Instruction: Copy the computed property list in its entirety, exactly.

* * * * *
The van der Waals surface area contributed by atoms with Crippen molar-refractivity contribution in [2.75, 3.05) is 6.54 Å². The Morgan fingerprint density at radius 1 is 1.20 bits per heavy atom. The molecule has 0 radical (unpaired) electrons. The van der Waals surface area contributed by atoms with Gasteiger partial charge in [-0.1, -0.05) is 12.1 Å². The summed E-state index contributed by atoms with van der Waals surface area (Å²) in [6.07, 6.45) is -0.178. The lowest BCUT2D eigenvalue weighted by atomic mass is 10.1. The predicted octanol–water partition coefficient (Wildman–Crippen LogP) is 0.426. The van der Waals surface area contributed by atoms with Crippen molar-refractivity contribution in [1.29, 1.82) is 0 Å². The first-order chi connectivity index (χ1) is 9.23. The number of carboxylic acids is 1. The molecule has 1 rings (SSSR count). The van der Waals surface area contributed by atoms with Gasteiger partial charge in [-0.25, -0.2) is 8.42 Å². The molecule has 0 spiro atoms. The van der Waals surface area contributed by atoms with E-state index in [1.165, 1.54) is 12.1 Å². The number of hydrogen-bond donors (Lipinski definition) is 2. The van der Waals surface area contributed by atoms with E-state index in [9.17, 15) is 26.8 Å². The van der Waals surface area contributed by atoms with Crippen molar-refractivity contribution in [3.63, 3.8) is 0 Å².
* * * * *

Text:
The van der Waals surface area contributed by atoms with Crippen molar-refractivity contribution in [2.75, 3.05) is 6.54 Å². The Morgan fingerprint density at radius 1 is 1.20 bits per heavy atom. The molecule has 0 radical (unpaired) electrons. The van der Waals surface area contributed by atoms with Gasteiger partial charge in [-0.1, -0.05) is 12.1 Å². The summed E-state index contributed by atoms with van der Waals surface area (Å²) in [6.07, 6.45) is -0.178. The lowest BCUT2D eigenvalue weighted by atomic mass is 10.1. The predicted octanol–water partition coefficient (Wildman–Crippen LogP) is 0.426. The van der Waals surface area contributed by atoms with Crippen molar-refractivity contribution in [1.29, 1.82) is 0 Å². The first-order chi connectivity index (χ1) is 9.23. The number of carboxylic acids is 1. The molecule has 1 rings (SSSR count). The van der Waals surface area contributed by atoms with Gasteiger partial charge in [-0.25, -0.2) is 8.42 Å². The molecule has 0 spiro atoms. The van der Waals surface area contributed by atoms with E-state index in [1.165, 1.54) is 12.1 Å². The number of hydrogen-bond donors (Lipinski definition) is 2. The van der Waals surface area contributed by atoms with E-state index in [9.17, 15) is 26.8 Å². The van der Waals surface area contributed by atoms with Crippen molar-refractivity contribution in [3.63, 3.8) is 0 Å².